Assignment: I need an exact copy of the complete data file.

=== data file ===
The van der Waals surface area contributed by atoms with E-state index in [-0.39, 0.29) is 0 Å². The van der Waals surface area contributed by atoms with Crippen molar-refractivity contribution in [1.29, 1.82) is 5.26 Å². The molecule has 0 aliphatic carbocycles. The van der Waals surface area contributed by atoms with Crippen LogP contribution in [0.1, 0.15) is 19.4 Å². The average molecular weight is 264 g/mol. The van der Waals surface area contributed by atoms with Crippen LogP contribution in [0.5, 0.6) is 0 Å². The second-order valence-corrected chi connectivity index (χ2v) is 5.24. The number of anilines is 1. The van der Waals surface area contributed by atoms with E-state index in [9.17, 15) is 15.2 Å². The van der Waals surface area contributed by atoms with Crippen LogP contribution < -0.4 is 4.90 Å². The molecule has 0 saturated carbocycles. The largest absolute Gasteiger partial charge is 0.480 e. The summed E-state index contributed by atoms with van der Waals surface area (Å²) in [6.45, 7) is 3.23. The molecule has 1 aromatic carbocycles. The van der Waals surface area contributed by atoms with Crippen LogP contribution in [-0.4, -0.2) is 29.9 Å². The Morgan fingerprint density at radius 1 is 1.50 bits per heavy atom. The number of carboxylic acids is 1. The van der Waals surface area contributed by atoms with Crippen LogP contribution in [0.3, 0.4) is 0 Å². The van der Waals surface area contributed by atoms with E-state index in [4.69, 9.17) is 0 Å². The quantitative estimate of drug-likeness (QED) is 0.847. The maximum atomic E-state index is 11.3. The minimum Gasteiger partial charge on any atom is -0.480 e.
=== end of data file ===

The van der Waals surface area contributed by atoms with E-state index in [-0.39, 0.29) is 0 Å². The van der Waals surface area contributed by atoms with Crippen molar-refractivity contribution in [1.29, 1.82) is 5.26 Å². The molecule has 0 aliphatic carbocycles. The van der Waals surface area contributed by atoms with Crippen LogP contribution in [0.1, 0.15) is 19.4 Å². The average molecular weight is 264 g/mol. The van der Waals surface area contributed by atoms with Crippen LogP contribution in [0.5, 0.6) is 0 Å². The second-order valence-corrected chi connectivity index (χ2v) is 5.24. The number of anilines is 1. The van der Waals surface area contributed by atoms with E-state index in [9.17, 15) is 15.2 Å². The van der Waals surface area contributed by atoms with Crippen LogP contribution < -0.4 is 4.90 Å². The molecule has 0 saturated carbocycles. The largest absolute Gasteiger partial charge is 0.480 e. The summed E-state index contributed by atoms with van der Waals surface area (Å²) in [6.45, 7) is 3.23. The molecule has 1 aromatic carbocycles. The van der Waals surface area contributed by atoms with Crippen LogP contribution in [-0.4, -0.2) is 29.9 Å². The Morgan fingerprint density at radius 1 is 1.50 bits per heavy atom. The number of carboxylic acids is 1. The van der Waals surface area contributed by atoms with Crippen LogP contribution in [0.3, 0.4) is 0 Å². The van der Waals surface area contributed by atoms with E-state index in [4.69, 9.17) is 0 Å². The quantitative estimate of drug-likeness (QED) is 0.847. The maximum atomic E-state index is 11.3. The minimum Gasteiger partial charge on any atom is -0.480 e.